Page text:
Gene duplication and mutation in the emergence of a novel aggressive allele of the AVR-Pik effector in the rice blast fungus.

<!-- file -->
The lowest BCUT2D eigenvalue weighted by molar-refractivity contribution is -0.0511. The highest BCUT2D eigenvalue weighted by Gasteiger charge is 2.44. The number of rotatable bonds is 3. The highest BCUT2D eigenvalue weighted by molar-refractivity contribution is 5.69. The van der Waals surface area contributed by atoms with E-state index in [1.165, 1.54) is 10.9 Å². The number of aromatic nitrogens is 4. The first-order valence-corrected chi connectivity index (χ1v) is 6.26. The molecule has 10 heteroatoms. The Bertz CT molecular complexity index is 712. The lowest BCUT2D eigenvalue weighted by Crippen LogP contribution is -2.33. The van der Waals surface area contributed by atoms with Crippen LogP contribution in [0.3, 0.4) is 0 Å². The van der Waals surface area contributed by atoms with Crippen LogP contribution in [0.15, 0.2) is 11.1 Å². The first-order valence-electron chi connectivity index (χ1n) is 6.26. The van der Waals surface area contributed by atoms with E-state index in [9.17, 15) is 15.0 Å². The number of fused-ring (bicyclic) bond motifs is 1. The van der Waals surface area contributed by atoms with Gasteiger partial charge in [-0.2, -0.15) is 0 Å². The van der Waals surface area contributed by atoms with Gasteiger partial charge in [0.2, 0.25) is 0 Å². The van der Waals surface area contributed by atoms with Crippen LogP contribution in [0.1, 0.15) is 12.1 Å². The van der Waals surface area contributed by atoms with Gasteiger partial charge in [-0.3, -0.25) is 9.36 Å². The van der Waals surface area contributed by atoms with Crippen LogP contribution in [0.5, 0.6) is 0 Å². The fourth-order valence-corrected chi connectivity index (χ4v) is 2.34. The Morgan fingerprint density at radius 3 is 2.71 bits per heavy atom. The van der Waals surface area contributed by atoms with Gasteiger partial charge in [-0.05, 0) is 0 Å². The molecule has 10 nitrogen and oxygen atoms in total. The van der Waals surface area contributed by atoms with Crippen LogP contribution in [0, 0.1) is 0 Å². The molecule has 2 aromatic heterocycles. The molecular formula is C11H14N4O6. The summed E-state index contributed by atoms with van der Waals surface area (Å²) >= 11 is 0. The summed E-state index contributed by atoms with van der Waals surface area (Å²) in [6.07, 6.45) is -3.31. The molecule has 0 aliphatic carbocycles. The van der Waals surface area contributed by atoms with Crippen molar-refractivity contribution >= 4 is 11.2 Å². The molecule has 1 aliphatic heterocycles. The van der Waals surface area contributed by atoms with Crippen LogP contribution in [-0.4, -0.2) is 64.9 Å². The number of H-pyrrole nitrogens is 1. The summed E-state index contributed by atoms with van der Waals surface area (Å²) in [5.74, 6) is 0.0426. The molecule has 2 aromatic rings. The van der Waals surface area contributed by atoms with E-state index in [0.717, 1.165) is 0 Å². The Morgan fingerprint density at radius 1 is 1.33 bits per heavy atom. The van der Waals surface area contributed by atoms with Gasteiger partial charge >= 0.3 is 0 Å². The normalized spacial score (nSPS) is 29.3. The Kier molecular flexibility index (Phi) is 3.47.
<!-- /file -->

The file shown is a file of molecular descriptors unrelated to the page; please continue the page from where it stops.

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Higher yield potential and greater yield stability are common targets for crop breeding programs, including those in rice. Despite these efforts, biotic and abiotic stresses continue to impact rice production. Rice blast disease, caused by Magnaporthe oryzae, is the most devastating disease affecting rice worldwide. In the field, resistant varieties are unstable and can become susceptible to disease within a few years of release due to the adaptive potential of the blast fungus, specifically in the effector (avirulence or AVR) gene pool. Here, we analyzed genetic variation of the effector gene AVR-Pik in 58 rice blast isolates from Thailand and examined the interaction between AVR-Pik and the cognate rice resistance gene Pik. Our results reveal that Thai rice blast isolates are very diverse. We observe four AVR-Pik variants in the population, including three previously identified variants, AVR-PikA, AVR-PikD, and AVR-PikE, and one novel variant which we named AVR-PikF. Interestingly, 28 of the isolates contained two copies of AVR-Pik, always in the combination of AVR-PikD and AVR-PikF. Blast isolates expressing only AVR-PikF show high virulence to rice cultivars encoding allelic Pik resistance genes, and the AVR-PikF protein does not interact with the integrated HMA of the Pik resistance protein in vitro, suggesting a mechanism for immune evasion.